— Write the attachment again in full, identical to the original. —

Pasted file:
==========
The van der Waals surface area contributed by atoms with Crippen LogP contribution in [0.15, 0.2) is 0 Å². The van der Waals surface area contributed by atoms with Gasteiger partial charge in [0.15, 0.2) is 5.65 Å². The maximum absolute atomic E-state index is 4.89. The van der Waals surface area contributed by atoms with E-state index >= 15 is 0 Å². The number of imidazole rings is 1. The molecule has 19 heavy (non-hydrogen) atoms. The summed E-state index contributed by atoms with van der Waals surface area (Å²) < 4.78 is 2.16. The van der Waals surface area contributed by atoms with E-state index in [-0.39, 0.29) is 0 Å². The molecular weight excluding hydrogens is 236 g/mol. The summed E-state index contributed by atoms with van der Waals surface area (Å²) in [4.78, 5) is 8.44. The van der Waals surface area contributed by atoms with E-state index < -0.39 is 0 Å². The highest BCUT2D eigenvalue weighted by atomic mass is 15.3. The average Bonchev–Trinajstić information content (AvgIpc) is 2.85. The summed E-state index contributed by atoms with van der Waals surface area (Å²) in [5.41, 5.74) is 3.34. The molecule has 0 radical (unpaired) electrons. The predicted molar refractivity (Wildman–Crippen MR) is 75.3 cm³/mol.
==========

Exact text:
The van der Waals surface area contributed by atoms with Crippen LogP contribution in [0.15, 0.2) is 0 Å². The van der Waals surface area contributed by atoms with Gasteiger partial charge in [0.15, 0.2) is 5.65 Å². The maximum absolute atomic E-state index is 4.89. The van der Waals surface area contributed by atoms with E-state index >= 15 is 0 Å². The number of imidazole rings is 1. The molecule has 19 heavy (non-hydrogen) atoms. The summed E-state index contributed by atoms with van der Waals surface area (Å²) < 4.78 is 2.16. The van der Waals surface area contributed by atoms with E-state index in [-0.39, 0.29) is 0 Å². The molecular weight excluding hydrogens is 236 g/mol. The summed E-state index contributed by atoms with van der Waals surface area (Å²) in [4.78, 5) is 8.44. The van der Waals surface area contributed by atoms with E-state index < -0.39 is 0 Å². The highest BCUT2D eigenvalue weighted by atomic mass is 15.3. The average Bonchev–Trinajstić information content (AvgIpc) is 2.85. The summed E-state index contributed by atoms with van der Waals surface area (Å²) in [5.41, 5.74) is 3.34. The molecule has 0 radical (unpaired) electrons. The predicted molar refractivity (Wildman–Crippen MR) is 75.3 cm³/mol.